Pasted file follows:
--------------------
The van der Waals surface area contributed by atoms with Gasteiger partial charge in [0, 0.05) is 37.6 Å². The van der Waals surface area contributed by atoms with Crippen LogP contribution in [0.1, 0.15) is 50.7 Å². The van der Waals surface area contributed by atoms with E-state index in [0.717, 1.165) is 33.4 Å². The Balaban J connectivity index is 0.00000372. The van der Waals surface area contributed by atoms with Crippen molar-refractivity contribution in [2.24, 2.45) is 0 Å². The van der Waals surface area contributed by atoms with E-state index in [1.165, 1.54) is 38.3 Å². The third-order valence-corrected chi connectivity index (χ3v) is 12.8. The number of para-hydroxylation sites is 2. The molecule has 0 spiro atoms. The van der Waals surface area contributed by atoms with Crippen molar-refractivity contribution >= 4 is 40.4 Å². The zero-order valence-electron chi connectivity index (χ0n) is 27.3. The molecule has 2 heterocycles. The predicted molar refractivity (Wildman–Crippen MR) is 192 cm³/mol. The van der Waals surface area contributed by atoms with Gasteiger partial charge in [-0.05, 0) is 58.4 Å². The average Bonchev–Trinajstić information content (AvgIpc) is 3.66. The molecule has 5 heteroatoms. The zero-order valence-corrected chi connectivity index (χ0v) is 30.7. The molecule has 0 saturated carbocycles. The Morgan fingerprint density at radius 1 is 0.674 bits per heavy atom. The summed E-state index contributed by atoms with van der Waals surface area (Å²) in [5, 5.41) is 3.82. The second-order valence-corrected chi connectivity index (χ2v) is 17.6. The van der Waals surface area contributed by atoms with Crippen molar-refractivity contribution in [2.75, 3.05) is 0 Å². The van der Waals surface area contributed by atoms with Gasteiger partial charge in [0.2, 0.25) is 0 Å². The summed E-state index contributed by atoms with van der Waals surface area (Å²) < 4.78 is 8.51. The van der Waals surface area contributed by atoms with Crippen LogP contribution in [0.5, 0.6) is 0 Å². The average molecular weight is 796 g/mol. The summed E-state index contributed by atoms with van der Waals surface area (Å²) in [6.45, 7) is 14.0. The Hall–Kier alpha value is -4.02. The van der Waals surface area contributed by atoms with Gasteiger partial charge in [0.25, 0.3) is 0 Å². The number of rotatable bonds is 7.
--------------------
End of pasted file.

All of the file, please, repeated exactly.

The van der Waals surface area contributed by atoms with Gasteiger partial charge in [0, 0.05) is 37.6 Å². The van der Waals surface area contributed by atoms with Crippen LogP contribution in [0.1, 0.15) is 50.7 Å². The van der Waals surface area contributed by atoms with E-state index in [0.717, 1.165) is 33.4 Å². The Balaban J connectivity index is 0.00000372. The van der Waals surface area contributed by atoms with Crippen molar-refractivity contribution in [2.24, 2.45) is 0 Å². The van der Waals surface area contributed by atoms with E-state index in [1.165, 1.54) is 38.3 Å². The third-order valence-corrected chi connectivity index (χ3v) is 12.8. The number of para-hydroxylation sites is 2. The molecule has 0 spiro atoms. The van der Waals surface area contributed by atoms with Crippen molar-refractivity contribution >= 4 is 40.4 Å². The zero-order valence-electron chi connectivity index (χ0n) is 27.3. The molecule has 2 heterocycles. The predicted molar refractivity (Wildman–Crippen MR) is 192 cm³/mol. The van der Waals surface area contributed by atoms with Gasteiger partial charge in [-0.05, 0) is 58.4 Å². The average Bonchev–Trinajstić information content (AvgIpc) is 3.66. The molecule has 5 heteroatoms. The zero-order valence-corrected chi connectivity index (χ0v) is 30.7. The molecule has 0 saturated carbocycles. The Morgan fingerprint density at radius 1 is 0.674 bits per heavy atom. The summed E-state index contributed by atoms with van der Waals surface area (Å²) in [5, 5.41) is 3.82. The second-order valence-corrected chi connectivity index (χ2v) is 17.6. The van der Waals surface area contributed by atoms with Crippen molar-refractivity contribution in [2.75, 3.05) is 0 Å². The van der Waals surface area contributed by atoms with Gasteiger partial charge in [0.2, 0.25) is 0 Å². The summed E-state index contributed by atoms with van der Waals surface area (Å²) < 4.78 is 8.51. The van der Waals surface area contributed by atoms with Crippen LogP contribution in [0.5, 0.6) is 0 Å². The average molecular weight is 796 g/mol. The summed E-state index contributed by atoms with van der Waals surface area (Å²) in [6.45, 7) is 14.0. The Hall–Kier alpha value is -4.02. The van der Waals surface area contributed by atoms with Gasteiger partial charge in [0.25, 0.3) is 0 Å². The number of rotatable bonds is 7.